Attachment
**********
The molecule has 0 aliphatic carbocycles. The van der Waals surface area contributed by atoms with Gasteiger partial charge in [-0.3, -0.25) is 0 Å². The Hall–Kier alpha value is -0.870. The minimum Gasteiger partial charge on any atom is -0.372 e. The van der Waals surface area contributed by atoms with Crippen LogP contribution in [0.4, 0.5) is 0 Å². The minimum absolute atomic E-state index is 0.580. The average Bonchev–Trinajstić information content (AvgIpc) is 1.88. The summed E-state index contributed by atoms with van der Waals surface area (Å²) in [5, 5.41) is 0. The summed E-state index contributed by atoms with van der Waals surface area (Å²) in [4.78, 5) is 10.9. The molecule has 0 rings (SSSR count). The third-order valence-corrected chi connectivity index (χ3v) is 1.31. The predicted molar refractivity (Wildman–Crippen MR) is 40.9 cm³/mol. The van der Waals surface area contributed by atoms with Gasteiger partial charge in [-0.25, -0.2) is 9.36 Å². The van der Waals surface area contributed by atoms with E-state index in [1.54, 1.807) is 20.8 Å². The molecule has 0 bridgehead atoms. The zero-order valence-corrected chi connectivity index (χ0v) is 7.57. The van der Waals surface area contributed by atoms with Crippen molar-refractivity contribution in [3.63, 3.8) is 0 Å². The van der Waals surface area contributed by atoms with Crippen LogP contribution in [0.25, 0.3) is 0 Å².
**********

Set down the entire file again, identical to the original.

The molecule has 0 aliphatic carbocycles. The van der Waals surface area contributed by atoms with Gasteiger partial charge in [-0.3, -0.25) is 0 Å². The Hall–Kier alpha value is -0.870. The minimum Gasteiger partial charge on any atom is -0.372 e. The van der Waals surface area contributed by atoms with Crippen LogP contribution in [0.4, 0.5) is 0 Å². The minimum absolute atomic E-state index is 0.580. The average Bonchev–Trinajstić information content (AvgIpc) is 1.88. The summed E-state index contributed by atoms with van der Waals surface area (Å²) in [5, 5.41) is 0. The summed E-state index contributed by atoms with van der Waals surface area (Å²) in [4.78, 5) is 10.9. The molecule has 0 rings (SSSR count). The third-order valence-corrected chi connectivity index (χ3v) is 1.31. The predicted molar refractivity (Wildman–Crippen MR) is 40.9 cm³/mol. The van der Waals surface area contributed by atoms with Gasteiger partial charge in [-0.25, -0.2) is 9.36 Å². The van der Waals surface area contributed by atoms with E-state index in [1.54, 1.807) is 20.8 Å². The molecule has 0 bridgehead atoms. The zero-order valence-corrected chi connectivity index (χ0v) is 7.57. The van der Waals surface area contributed by atoms with Crippen molar-refractivity contribution in [3.63, 3.8) is 0 Å². The van der Waals surface area contributed by atoms with Crippen LogP contribution in [0.25, 0.3) is 0 Å².